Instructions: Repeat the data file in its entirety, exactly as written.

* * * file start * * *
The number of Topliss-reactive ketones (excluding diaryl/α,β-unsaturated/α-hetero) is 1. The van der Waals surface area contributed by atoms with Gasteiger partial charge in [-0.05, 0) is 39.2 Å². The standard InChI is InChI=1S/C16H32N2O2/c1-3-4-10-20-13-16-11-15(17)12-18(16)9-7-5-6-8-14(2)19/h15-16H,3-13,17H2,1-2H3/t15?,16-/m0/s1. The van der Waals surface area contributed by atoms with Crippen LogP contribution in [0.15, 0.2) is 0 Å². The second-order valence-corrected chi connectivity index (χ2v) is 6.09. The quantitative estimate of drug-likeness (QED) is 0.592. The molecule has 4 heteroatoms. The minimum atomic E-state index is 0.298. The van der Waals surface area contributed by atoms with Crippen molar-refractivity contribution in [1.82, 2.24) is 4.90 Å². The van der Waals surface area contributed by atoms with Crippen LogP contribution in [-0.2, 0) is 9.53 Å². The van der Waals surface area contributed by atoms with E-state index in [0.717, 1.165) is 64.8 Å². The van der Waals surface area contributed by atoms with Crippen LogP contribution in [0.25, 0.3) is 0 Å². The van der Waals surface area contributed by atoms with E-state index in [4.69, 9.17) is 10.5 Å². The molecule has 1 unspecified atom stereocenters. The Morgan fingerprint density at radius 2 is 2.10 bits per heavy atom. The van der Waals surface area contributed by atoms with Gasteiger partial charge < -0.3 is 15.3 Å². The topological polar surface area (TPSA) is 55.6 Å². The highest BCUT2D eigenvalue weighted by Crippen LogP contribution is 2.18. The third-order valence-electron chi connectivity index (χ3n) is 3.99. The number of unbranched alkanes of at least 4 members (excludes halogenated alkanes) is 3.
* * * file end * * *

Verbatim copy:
The number of Topliss-reactive ketones (excluding diaryl/α,β-unsaturated/α-hetero) is 1. The van der Waals surface area contributed by atoms with Gasteiger partial charge in [-0.05, 0) is 39.2 Å². The standard InChI is InChI=1S/C16H32N2O2/c1-3-4-10-20-13-16-11-15(17)12-18(16)9-7-5-6-8-14(2)19/h15-16H,3-13,17H2,1-2H3/t15?,16-/m0/s1. The van der Waals surface area contributed by atoms with Crippen LogP contribution in [0.15, 0.2) is 0 Å². The second-order valence-corrected chi connectivity index (χ2v) is 6.09. The quantitative estimate of drug-likeness (QED) is 0.592. The molecule has 4 heteroatoms. The minimum atomic E-state index is 0.298. The van der Waals surface area contributed by atoms with Crippen molar-refractivity contribution in [1.82, 2.24) is 4.90 Å². The van der Waals surface area contributed by atoms with Crippen LogP contribution in [-0.2, 0) is 9.53 Å². The van der Waals surface area contributed by atoms with E-state index in [0.717, 1.165) is 64.8 Å². The van der Waals surface area contributed by atoms with Crippen LogP contribution in [0.25, 0.3) is 0 Å². The van der Waals surface area contributed by atoms with E-state index in [4.69, 9.17) is 10.5 Å². The molecule has 1 unspecified atom stereocenters. The Morgan fingerprint density at radius 2 is 2.10 bits per heavy atom. The van der Waals surface area contributed by atoms with Gasteiger partial charge < -0.3 is 15.3 Å². The topological polar surface area (TPSA) is 55.6 Å². The highest BCUT2D eigenvalue weighted by Crippen LogP contribution is 2.18. The third-order valence-electron chi connectivity index (χ3n) is 3.99. The number of unbranched alkanes of at least 4 members (excludes halogenated alkanes) is 3.